As Dogster readers we’re all pet parents, whether we have children or “fur kids.” For some of us, having a dog can spawn an entire legacy of parenthood. Take Ira Fox, for example.
The photographer and onetime actor was very close to his father, Bronx-born Hyman Lazarus Fox. After his dad died in 1989, “I was in a deep depression and didn’t know what to do,” Ira says. He’d never had a pet before, but for some reason thought he would get a dog.
He happened to cross paths one day with a dog rescue group. Even then, shelters and rescue groups were overflowing with unwanted Pit Bulls, so this group was actively trying to place pet Pits. “I wasn’t looking for that breed,” Ira recalls, “but they said he would fit nicely into a small apartment and that he had a great disposition — he was very shy, and not aggressive at all with other dogs.”
So he adopted a Pittie. “I came to name him Lazarus after my father’s middle name. Dad was another rough, tough cream puff, if you know what I mean. I thought the name was appropriate, even though it got a few laughs and strange looks from people!”
Twenty years ago, I lived in the same apartment building as Lazarus and Ira Fox. That dog, and his grand biblical name, would come to have a big impact on me.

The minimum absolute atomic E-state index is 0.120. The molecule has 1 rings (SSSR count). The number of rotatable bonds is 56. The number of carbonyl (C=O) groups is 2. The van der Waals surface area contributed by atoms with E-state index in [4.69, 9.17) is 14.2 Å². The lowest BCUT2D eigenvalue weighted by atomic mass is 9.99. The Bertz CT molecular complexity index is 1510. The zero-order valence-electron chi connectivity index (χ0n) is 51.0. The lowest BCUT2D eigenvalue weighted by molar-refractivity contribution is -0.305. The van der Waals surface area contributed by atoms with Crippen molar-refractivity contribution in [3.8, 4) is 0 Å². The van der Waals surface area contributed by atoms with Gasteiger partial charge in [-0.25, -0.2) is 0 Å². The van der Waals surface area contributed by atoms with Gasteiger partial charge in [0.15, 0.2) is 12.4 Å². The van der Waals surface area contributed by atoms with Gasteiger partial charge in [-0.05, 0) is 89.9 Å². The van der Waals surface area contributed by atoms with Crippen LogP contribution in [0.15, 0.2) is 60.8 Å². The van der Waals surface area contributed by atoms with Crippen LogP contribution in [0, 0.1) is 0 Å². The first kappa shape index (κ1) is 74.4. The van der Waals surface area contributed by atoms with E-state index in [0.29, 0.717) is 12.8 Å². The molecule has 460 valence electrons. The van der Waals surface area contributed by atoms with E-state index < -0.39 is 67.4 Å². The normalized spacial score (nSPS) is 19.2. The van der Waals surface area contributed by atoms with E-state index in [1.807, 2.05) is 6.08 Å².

“For Papa, make him a scholar; for Mama, make him rich as a king,” goes the song “Matchmaker” from Fiddler on the Roof. Lazarus Fox was gifted with many attractive attributes to recommend him to any discriminating yenta. This generous, loving, extremely outgoing dog had the thoughtful, wrinkly brow of a rabbi and a sweet habit of standing up to give the nearest human a heartfelt hug. In affectionate kisses, he was richer than a king. Plus, he was — to quote “Matchmaker” again — “as handsome as anything.”
Laz and I went for many walks together; he was delightful company.
As for his being not aggressive at all with other dogs, I can vouch for that from firsthand experience — Lazarus Fox was ever the gentleman around my very first Pit Bull, Daisy, who was one dominant bitch!
Daisy changed my life; she gets full credit for making a writer out of me. But I might’ve never met my muse had it not been for Lazarus Fox, who inspired me to get a rescued Pit. As I’ve said before, that brawny brindle blockhead opened my eyes to just how wonderful Pit Bulls can be — that they are indeed, in the words of the late Sen. Robert Byrd, “creatures of God.”
Lazarus Fox put me on the road to pet parenthood. In tribute, I gave his epic handle to one of my rescued boys (who turned out to be not Jewish, but Spanish; that’s another story). Did Lazarus Fox also put his owner on the path to parenthood? “I’d like to think so!” Ira says.
Twenty years ago, Ira took pictures of his pet Pit; these days, his favorite model is his seven-year-old daughter and her Tibetan terrier Oskar. Ira met his wife 10 years ago while on assignment shooting a wedding, and the rest is Fox family history. Would you believe their girl’s name is … Julia?
Has a dog ever inspired you to become a parent, to a fur kid or a human child? Please share in the comments!